Engaging with material & medial losses in the archive and library
»Midterm Conference« MWW Research Association
14/15 October 2021, German Literature Archive Marbach
Engaging with losses lies at the foundation of philological and historical research. Awareness of and attention to that which may have been lost or destroyed, as well as that which cannot be preserved or archived is fundamental to humanities researchers and yet this is one of the most difficult and under-explored aspects of scholarly research. Research is made precarious by the uncertainty of the degree to which surviving, extant material represents reality or distorts it, not least because the gaps are often hard to measure. What guarantees are there for the significance, the representativeness of extant material (Esch 1985; Cook 2007; Lepper & Raulff 2016)? What forms of productive engagement with loss are possible in these situations? Such questions are of particular concern to those areas of collections research that are not only interested in given archival or printed ›holdings‹, but also in the traces of earlier material collections and epistemological contexts as well as the provenance of objects, i.e. the temporality of their subject (Schneider 2012; Savoy 2018). In the increasingly digital environments of both researchers and memory institutions, these questions attain a new urgency.
Research based on fragmentary source material can easily be suspected of lacking scholarliness when it moves into the realms of playful hypothesizing on transmission processes. How do research tools used by Digital Humanities alter this situation? What opportunities do they offer in the encounter with loss in the archive or the library? Is the loss of ›authentic‹ transmission recoverable? What implications does this hold for (digital) collections research? Beyond these theoretical and methodological questions, digital transmission presents a clear challenge to archives and libraries because it calls into question that which defines their semantic core (Assmann 2011, Gehring 2016): for the losses are now not merely incidental, but relate to issues of storage and especially to storage formats that are not primarily intended to be long term (Kramski 2016). Which properties of digital archival objects or digital collection objects should, which can be preserved in order adequately to meet the demands of the questions posed by researchers on the one hand and the demands of ›authentic‹ transmission on the other? It is doubtful whether digital ›content‹ can truly ›overcome‹ the boundaries or bonds imposed by material hardware (Ries & Palko 2019). What is lost when information is separated from its physical carrier (Krämer 2015) – for example, in the case of the latter’s obsolescence – so that the information can be preserved? Moreover, to what degree can the environment, in which born-digital objects are used, be preserved through emulation (Kirschenbaum, Farr, Kraus u.a. 2009)? And, with particular regard for the archiving of computer games (Guttenbrunner, Becker & Rauber 2010) – considered as complex born-digital objects and complex narrative phenomena that no longer adhere to traditional concepts of authorship – should forms of use and interaction also be preserved?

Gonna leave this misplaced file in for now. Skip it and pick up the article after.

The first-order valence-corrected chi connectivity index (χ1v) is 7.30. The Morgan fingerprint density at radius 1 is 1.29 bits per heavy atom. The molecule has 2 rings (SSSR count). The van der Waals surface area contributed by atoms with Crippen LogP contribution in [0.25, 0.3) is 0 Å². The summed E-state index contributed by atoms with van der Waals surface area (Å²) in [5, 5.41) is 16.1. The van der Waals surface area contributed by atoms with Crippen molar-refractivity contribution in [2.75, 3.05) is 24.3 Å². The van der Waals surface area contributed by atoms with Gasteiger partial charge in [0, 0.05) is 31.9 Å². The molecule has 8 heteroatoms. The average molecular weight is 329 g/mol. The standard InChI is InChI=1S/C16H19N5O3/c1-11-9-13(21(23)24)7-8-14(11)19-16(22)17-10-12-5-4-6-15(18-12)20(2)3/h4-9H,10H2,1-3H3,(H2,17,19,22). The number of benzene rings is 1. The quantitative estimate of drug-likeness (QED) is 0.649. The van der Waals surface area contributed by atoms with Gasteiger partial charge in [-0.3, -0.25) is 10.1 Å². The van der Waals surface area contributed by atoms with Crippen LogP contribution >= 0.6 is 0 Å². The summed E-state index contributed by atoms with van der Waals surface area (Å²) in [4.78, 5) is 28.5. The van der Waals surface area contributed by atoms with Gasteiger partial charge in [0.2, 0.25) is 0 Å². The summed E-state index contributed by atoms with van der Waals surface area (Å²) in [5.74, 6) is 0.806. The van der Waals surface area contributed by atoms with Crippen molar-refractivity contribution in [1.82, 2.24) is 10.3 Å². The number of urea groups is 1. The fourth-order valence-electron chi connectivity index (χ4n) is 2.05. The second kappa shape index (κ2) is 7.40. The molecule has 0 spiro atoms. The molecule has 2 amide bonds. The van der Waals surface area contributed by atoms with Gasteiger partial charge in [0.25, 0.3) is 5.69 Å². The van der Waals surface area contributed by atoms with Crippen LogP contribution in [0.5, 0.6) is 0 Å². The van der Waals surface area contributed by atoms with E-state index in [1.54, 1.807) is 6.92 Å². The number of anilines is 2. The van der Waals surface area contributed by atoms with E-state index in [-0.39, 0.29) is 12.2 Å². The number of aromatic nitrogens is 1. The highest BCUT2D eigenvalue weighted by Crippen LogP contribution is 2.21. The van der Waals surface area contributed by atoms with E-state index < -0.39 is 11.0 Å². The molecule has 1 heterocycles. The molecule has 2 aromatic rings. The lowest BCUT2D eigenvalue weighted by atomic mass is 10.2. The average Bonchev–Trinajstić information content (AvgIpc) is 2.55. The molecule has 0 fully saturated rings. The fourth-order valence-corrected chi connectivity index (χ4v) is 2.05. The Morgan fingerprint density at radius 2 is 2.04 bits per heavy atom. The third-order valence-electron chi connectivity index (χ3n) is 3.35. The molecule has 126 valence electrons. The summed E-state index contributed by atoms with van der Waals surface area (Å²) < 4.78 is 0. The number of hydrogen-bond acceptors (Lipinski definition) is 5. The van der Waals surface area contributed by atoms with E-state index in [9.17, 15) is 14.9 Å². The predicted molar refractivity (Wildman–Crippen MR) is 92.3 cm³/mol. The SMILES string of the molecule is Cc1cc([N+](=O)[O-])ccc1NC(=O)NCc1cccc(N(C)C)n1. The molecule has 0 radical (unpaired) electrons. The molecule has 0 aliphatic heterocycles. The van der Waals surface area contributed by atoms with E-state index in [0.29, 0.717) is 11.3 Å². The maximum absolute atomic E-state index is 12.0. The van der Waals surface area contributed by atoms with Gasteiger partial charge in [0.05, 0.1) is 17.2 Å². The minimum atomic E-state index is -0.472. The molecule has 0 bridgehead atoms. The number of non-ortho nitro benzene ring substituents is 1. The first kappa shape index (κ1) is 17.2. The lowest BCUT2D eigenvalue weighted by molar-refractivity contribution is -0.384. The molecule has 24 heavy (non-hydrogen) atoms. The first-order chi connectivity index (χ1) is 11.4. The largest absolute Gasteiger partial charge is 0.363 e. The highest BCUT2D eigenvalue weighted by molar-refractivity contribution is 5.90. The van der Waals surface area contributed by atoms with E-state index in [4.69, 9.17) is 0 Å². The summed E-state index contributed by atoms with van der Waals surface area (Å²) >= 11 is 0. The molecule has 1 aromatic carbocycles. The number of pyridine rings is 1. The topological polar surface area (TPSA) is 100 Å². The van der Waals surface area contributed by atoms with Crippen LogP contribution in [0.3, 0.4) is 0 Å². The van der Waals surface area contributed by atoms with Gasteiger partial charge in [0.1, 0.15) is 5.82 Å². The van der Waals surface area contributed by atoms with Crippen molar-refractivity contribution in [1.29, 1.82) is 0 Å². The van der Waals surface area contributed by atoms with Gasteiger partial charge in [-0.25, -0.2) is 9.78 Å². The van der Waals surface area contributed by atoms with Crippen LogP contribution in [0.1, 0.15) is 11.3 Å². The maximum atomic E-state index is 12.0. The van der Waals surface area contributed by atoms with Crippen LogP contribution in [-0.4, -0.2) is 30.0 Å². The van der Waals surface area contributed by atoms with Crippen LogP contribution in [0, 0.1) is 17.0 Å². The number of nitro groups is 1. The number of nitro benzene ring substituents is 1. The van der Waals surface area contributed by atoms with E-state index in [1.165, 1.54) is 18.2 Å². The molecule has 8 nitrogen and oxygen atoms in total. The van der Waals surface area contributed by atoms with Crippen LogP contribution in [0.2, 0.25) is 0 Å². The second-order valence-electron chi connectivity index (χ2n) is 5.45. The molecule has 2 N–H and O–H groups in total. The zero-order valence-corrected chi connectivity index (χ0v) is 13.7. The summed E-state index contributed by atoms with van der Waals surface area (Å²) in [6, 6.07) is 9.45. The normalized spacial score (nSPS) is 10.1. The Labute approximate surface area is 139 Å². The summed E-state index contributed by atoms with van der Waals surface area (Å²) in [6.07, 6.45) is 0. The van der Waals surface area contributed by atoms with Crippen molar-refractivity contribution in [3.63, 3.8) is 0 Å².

»Losses« – i.e. that which is not stored or is not capable of storage and is meant to disappear, the ephemeral –, its interplay with such fundamental questions and new research exigencies, through the lens of specific case studies, is thus the focus of the Midterm Conference of the MWW Research Association.
We therefore invite proposals from researchers in the fields of history, literature, and cultural studies, as well as methodological and theoretical approaches from computer linguistics, Game Studies (ludology), and Archives & Library Studies. We welcome interdisciplinary questions and perspectives combining materials-focused research with theoretical and methodological reflections, as well as papers dealing with both current problems of the preservation and accessibility of complex digital objects (such as narrative computer games) and their aesthetic or historical value. Proposal submissions from all academic career stages are invited, and proposals from early career researchers are particularly welcome.
Abstracts of max. 300 words (in German or English) for a 30-minute presentation as well as a brief biography and selected publication list should be submitted by 15 February 2021 to firstname.lastname@example.org.
Conference languages are German and English. Speakers’ travel and accommodation expenses will be reimbursed.